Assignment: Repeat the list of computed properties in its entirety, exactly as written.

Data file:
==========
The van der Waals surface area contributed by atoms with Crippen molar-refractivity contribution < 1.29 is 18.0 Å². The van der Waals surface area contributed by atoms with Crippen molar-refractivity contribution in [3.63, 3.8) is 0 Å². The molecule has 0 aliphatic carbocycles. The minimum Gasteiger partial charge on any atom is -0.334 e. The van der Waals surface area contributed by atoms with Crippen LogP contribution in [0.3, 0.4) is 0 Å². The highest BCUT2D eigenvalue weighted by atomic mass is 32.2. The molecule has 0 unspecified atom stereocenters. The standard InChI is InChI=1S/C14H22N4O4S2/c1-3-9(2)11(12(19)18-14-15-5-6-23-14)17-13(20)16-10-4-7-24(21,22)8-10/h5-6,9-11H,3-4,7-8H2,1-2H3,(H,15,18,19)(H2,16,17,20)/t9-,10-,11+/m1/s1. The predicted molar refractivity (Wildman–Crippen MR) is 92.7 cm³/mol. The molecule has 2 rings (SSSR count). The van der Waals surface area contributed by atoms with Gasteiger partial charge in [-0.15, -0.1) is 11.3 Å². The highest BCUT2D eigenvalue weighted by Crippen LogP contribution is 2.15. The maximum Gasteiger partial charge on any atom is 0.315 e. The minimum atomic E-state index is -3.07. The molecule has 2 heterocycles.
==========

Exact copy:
The van der Waals surface area contributed by atoms with Crippen molar-refractivity contribution < 1.29 is 18.0 Å². The van der Waals surface area contributed by atoms with Crippen molar-refractivity contribution in [3.63, 3.8) is 0 Å². The molecule has 0 aliphatic carbocycles. The minimum Gasteiger partial charge on any atom is -0.334 e. The van der Waals surface area contributed by atoms with Crippen LogP contribution in [0.3, 0.4) is 0 Å². The highest BCUT2D eigenvalue weighted by atomic mass is 32.2. The molecule has 0 unspecified atom stereocenters. The standard InChI is InChI=1S/C14H22N4O4S2/c1-3-9(2)11(12(19)18-14-15-5-6-23-14)17-13(20)16-10-4-7-24(21,22)8-10/h5-6,9-11H,3-4,7-8H2,1-2H3,(H,15,18,19)(H2,16,17,20)/t9-,10-,11+/m1/s1. The predicted molar refractivity (Wildman–Crippen MR) is 92.7 cm³/mol. The molecule has 2 rings (SSSR count). The van der Waals surface area contributed by atoms with Gasteiger partial charge in [-0.15, -0.1) is 11.3 Å². The highest BCUT2D eigenvalue weighted by Crippen LogP contribution is 2.15. The maximum Gasteiger partial charge on any atom is 0.315 e. The minimum atomic E-state index is -3.07. The molecule has 2 heterocycles.